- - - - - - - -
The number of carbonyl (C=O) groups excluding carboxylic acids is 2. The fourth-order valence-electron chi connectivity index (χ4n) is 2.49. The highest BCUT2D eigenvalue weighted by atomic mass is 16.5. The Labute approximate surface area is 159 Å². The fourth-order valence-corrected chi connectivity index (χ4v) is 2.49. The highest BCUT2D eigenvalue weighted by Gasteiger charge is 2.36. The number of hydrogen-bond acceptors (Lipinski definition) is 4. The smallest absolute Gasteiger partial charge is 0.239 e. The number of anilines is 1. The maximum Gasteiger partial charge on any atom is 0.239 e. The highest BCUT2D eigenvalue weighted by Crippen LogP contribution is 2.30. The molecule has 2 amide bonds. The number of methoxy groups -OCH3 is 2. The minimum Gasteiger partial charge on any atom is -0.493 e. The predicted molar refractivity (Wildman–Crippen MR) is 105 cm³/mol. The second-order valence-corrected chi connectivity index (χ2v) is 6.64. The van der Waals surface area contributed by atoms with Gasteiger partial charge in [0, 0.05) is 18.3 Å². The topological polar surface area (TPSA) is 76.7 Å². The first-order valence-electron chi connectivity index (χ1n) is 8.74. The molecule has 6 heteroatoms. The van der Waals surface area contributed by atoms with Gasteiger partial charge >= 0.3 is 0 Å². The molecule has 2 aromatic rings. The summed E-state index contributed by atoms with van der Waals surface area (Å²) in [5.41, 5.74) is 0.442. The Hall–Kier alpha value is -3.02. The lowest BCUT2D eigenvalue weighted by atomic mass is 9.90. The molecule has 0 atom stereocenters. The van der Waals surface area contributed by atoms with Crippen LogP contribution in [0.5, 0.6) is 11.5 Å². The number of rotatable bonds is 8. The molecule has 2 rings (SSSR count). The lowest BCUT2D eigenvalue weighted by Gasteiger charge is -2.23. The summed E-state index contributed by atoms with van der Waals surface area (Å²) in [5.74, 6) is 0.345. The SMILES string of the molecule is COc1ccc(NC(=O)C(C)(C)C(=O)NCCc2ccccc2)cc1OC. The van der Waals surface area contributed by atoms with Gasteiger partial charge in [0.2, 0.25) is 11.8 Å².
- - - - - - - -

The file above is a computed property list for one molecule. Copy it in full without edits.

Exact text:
The number of carbonyl (C=O) groups excluding carboxylic acids is 2. The fourth-order valence-electron chi connectivity index (χ4n) is 2.49. The highest BCUT2D eigenvalue weighted by atomic mass is 16.5. The Labute approximate surface area is 159 Å². The fourth-order valence-corrected chi connectivity index (χ4v) is 2.49. The highest BCUT2D eigenvalue weighted by Gasteiger charge is 2.36. The number of hydrogen-bond acceptors (Lipinski definition) is 4. The smallest absolute Gasteiger partial charge is 0.239 e. The number of anilines is 1. The maximum Gasteiger partial charge on any atom is 0.239 e. The highest BCUT2D eigenvalue weighted by Crippen LogP contribution is 2.30. The molecule has 2 amide bonds. The number of methoxy groups -OCH3 is 2. The minimum Gasteiger partial charge on any atom is -0.493 e. The predicted molar refractivity (Wildman–Crippen MR) is 105 cm³/mol. The second-order valence-corrected chi connectivity index (χ2v) is 6.64. The van der Waals surface area contributed by atoms with Gasteiger partial charge in [0, 0.05) is 18.3 Å². The topological polar surface area (TPSA) is 76.7 Å². The first-order valence-electron chi connectivity index (χ1n) is 8.74. The molecule has 6 heteroatoms. The van der Waals surface area contributed by atoms with Gasteiger partial charge >= 0.3 is 0 Å². The molecule has 2 aromatic rings. The summed E-state index contributed by atoms with van der Waals surface area (Å²) in [5.41, 5.74) is 0.442. The Hall–Kier alpha value is -3.02. The lowest BCUT2D eigenvalue weighted by atomic mass is 9.90. The molecule has 0 atom stereocenters. The van der Waals surface area contributed by atoms with Crippen LogP contribution in [0.5, 0.6) is 11.5 Å². The number of rotatable bonds is 8. The molecule has 2 rings (SSSR count). The lowest BCUT2D eigenvalue weighted by Gasteiger charge is -2.23. The summed E-state index contributed by atoms with van der Waals surface area (Å²) in [5.74, 6) is 0.345. The SMILES string of the molecule is COc1ccc(NC(=O)C(C)(C)C(=O)NCCc2ccccc2)cc1OC. The van der Waals surface area contributed by atoms with Gasteiger partial charge in [0.2, 0.25) is 11.8 Å².